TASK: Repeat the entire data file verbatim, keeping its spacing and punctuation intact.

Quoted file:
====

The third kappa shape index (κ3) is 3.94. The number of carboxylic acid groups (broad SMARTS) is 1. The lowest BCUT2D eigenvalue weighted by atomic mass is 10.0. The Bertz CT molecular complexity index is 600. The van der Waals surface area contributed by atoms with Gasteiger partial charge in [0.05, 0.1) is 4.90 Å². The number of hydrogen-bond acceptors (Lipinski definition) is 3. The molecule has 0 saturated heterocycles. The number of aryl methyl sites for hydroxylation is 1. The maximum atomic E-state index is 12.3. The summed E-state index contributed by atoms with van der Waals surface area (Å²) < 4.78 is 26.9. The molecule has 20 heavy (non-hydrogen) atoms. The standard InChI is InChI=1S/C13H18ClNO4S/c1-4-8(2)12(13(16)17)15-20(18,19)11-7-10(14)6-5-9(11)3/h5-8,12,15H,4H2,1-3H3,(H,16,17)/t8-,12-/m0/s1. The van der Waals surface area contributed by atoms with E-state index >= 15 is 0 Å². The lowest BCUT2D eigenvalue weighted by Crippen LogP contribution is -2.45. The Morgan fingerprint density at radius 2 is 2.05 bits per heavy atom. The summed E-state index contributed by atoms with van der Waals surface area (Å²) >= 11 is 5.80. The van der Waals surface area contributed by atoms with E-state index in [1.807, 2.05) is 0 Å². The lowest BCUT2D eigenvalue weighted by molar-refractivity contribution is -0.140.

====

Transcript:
The third kappa shape index (κ3) is 3.94. The number of carboxylic acid groups (broad SMARTS) is 1. The lowest BCUT2D eigenvalue weighted by atomic mass is 10.0. The Bertz CT molecular complexity index is 600. The van der Waals surface area contributed by atoms with Gasteiger partial charge in [0.05, 0.1) is 4.90 Å². The number of hydrogen-bond acceptors (Lipinski definition) is 3. The molecule has 0 saturated heterocycles. The number of aryl methyl sites for hydroxylation is 1. The maximum atomic E-state index is 12.3. The summed E-state index contributed by atoms with van der Waals surface area (Å²) < 4.78 is 26.9. The molecule has 20 heavy (non-hydrogen) atoms. The standard InChI is InChI=1S/C13H18ClNO4S/c1-4-8(2)12(13(16)17)15-20(18,19)11-7-10(14)6-5-9(11)3/h5-8,12,15H,4H2,1-3H3,(H,16,17)/t8-,12-/m0/s1. The van der Waals surface area contributed by atoms with E-state index >= 15 is 0 Å². The lowest BCUT2D eigenvalue weighted by Crippen LogP contribution is -2.45. The Morgan fingerprint density at radius 2 is 2.05 bits per heavy atom. The summed E-state index contributed by atoms with van der Waals surface area (Å²) >= 11 is 5.80. The van der Waals surface area contributed by atoms with E-state index in [1.807, 2.05) is 0 Å². The lowest BCUT2D eigenvalue weighted by molar-refractivity contribution is -0.140.